Ed, the doorbell is ringing incessantly. You go check.
What? What? He's just barely waking up.
Doorbell. Go let him in.
Isis? You're talking about Isis? He's up here with us.
At this hour, I'm easily confused: the cat's in, he's out, I can move, stretch and suddenly I can't. He's there, not there, to the side… it's hard to keep straight the progression of events.
So who's ringing the sensor doorbell? Suddenly, sleep seems remote. Once you're up, you're up. I go downstairs to investigate.
Robins. Who's said robins are birds of spring? We have them by the handful now. In the morning, they dig up our wood chipped paths, they devour crab apples, they dominate the landscape! And right now, they're working the path to the door. I go down and toy with the idea of going out to take photos of birds. Nah. Just one, through the window, to appreciate the early morning sunlight as much as the bird making holes in search of a worm.
Sunshine. It comes and goes today, but when it comes, it's brilliant.
Outside, I do my last watering duty. With a bit of nostalgia -- for a summer season that demanded such a workout from the hose!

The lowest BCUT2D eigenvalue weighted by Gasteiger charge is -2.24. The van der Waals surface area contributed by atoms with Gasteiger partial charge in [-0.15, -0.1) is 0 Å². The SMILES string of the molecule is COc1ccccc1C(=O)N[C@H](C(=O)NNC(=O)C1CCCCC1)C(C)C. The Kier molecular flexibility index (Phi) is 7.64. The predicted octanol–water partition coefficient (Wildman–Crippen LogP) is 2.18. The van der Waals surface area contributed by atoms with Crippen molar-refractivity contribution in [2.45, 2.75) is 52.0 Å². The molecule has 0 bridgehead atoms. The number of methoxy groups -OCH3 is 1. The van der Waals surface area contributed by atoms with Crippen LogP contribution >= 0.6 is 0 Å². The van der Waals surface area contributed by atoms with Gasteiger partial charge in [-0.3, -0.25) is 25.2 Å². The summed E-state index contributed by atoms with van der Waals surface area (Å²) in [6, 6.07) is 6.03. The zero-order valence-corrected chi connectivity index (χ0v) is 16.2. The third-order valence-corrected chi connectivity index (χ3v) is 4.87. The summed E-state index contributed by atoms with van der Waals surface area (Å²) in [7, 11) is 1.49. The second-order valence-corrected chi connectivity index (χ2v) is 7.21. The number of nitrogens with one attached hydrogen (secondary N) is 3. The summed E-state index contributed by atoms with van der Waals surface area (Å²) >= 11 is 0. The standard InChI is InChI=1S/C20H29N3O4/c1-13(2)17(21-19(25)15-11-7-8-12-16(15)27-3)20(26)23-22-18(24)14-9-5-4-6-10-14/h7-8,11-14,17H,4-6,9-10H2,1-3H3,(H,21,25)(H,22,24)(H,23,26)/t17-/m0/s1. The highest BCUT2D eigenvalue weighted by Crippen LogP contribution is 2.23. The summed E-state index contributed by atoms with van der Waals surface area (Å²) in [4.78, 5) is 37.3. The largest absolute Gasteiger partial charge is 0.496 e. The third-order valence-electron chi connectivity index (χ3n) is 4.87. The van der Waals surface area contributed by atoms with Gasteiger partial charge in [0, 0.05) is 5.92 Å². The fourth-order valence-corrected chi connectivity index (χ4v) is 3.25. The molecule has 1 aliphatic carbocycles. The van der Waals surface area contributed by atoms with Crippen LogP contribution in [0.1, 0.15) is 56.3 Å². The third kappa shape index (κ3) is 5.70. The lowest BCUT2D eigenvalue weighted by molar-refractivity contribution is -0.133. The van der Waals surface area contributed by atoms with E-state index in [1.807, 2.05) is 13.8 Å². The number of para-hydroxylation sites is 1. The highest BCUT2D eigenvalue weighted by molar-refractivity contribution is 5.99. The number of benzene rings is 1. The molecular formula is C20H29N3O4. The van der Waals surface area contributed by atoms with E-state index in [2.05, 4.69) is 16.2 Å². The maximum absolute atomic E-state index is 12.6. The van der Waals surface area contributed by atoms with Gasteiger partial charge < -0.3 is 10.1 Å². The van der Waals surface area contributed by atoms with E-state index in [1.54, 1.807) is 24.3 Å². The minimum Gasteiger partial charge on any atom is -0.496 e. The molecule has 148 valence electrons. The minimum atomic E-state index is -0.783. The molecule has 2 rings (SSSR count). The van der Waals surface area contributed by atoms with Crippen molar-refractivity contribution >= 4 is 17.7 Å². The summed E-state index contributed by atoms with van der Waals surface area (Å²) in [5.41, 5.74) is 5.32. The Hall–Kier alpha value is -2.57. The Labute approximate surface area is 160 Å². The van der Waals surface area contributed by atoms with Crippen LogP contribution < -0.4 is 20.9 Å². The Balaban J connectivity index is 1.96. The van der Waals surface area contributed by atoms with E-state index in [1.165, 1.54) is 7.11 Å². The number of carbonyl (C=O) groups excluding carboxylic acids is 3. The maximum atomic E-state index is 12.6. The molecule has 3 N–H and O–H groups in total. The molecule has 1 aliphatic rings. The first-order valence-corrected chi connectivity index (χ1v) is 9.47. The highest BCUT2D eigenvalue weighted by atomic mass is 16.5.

When you stand for an hour directing a stream of water, you notice things. Like the late peas Ed planted. We thought nothing would come of them. And now, as the frost hovers over us, a handful has matured. Delightful in their late season surprise.
And I really have to admire the pansies. I always stick them into pots early. Very early. In April. Because they can take cold nights. They usually give it up when the weather turns hot, but this year, I babied them (as did my nephew, back in June) so they straggled and limped their way through the summer, only to bloom again now, on their long, long, ragged stalks. I have to admire that. The first and the last flower, giving forth rich color as if it was the easiest thing in the world.
Around the farmette, the fields and bordering trees are mighty dry. We're still officially in a state of drought. You don't notice it so much in the fall, because your expectations of blooms are so low, but if you look carefully, you can't help but notice the dryness around us. In the browning leaves of the trees. The dustiness of the soil. And still, on a (partly) sunny day, it's always so beautiful out there and especially at the close of the day. Ed and I are returning from a late game of tennis (windy tennis is tremendous fun: the ball goes where it wants to go) and I have to pause. The world is such a pretty place!
For supper -- well, we've got foods to finish off. Broccoli soup. Salads. The usual favorites.
I have work to do this evening. Ed has work to do. And so I settle in with my computer and Ed settles in with Isis.
We, the three of us -- we're highly predictable.